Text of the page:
Document Detail

Midhumerus adaptation in fast-pitch softballers and the effect of throwing mechanics.
MedLine Citation:
PMID:  21311354     Owner:  NLM     Status:  MEDLINE    
PURPOSE: Throwing is a vigorous activity that generates large internal loads. There is limited evidence of the effect of these loads on bone adaptation. The aim of this study was to investigate the 1) magnitude of bone adaptation within the midshaft humerus of female fast-pitch softball players and 2) influence of throwing mechanics (windmill vs overhand throwing) on the magnitude of adaptation.
METHODS: Midshaft humeral bone mass, structure, and estimated strength were assessed via peripheral quantitative computed tomography in fast-pitch softball players (throwers; n = 15) and matched controls (controls; n = 15). The effect of throwing was examined by comparing dominant-to-nondominant differences in throwers to controls, whereas the influence of mechanics was determined by comparing dominant-to-nondominant differences in throwers who primarily play as pitcher (windmill thrower), catcher (overhand thrower), or fielder (overhand thrower).
RESULTS: Throwers had greater dominant-to-nondominant difference in midshaft humeral bone mass, structure, and estimated strength relative to controls (all P < 0.05). The largest effect was for estimated torsional strength with throwers having a mean dominant-to-nondominant difference of 22.5% (range = 6.7%-43.9%) compared with 4.4% (range = -8.3% to 17.5%) in controls (P < 0.001). Throwing mechanics seemed to influence the magnitude of skeletal adaptation, with overhand throwers having more than double dominant-to-nondominant difference in midshaft humeral bone mass, structure, and estimated strength than windmill throwers (all P < 0.05).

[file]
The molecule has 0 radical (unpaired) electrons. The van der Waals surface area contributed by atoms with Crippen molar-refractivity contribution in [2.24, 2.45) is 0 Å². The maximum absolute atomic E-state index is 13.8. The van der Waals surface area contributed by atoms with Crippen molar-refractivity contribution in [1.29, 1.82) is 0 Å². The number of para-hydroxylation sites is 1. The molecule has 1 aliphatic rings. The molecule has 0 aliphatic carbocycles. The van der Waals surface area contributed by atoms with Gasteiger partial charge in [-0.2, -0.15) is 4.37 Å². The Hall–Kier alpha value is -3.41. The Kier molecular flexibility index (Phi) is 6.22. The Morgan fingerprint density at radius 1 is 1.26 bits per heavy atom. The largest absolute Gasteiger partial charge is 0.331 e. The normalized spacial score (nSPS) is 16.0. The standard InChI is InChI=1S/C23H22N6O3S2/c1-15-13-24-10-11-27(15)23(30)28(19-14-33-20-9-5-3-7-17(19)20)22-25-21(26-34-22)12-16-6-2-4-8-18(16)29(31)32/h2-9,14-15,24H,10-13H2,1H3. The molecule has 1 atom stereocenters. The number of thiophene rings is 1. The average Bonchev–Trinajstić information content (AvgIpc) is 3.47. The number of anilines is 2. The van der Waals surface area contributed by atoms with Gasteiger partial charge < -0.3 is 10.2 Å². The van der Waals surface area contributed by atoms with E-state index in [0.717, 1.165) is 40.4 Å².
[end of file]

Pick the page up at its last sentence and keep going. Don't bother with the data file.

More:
CONCLUSIONS: Throwing induces substantial skeletal adaptation at the midshaft humerus of the dominant upper extremity. Throwing mechanics seems to influence the magnitude of adaptation, as catchers and fielders (overhand throwers) had twice as much adaptation as pitchers (windmill throwers). The latter finding may have implications for skeletal injury risk at the midshaft humerus in throwing athletes.
Elizabeth D Bogenschutz; Heather D Smith; Stuart J Warden
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Publication Detail:
Type:  Journal Article; Research Support, N.I.H., Extramural; Research Support, Non-U.S. Gov't    
Journal Detail:
Title:  Medicine and science in sports and exercise     Volume:  43     ISSN:  1530-0315     ISO Abbreviation:  Med Sci Sports Exerc     Publication Date:  2011 Sep 
Date Detail:
Created Date:  2011-11-23     Completed Date:  2012-03-28     Revised Date:  2014-09-11    
Medline Journal Info:
Nlm Unique ID:  8005433     Medline TA:  Med Sci Sports Exerc     Country:  United States    
Other Details:
Languages:  eng     Pagination:  1698-706     Citation Subset:  IM; S    
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MeSH Terms
Adaptation, Physiological*
Athletic Performance / physiology
Baseball / physiology*
Bone Density / physiology
Humerus / anatomy & histology,  physiology*
Range of Motion, Articular
Shoulder / physiology
Young Adult
Grant Support

From MEDLINE®/PubMed®, a database of the U.S. National Library of Medicine

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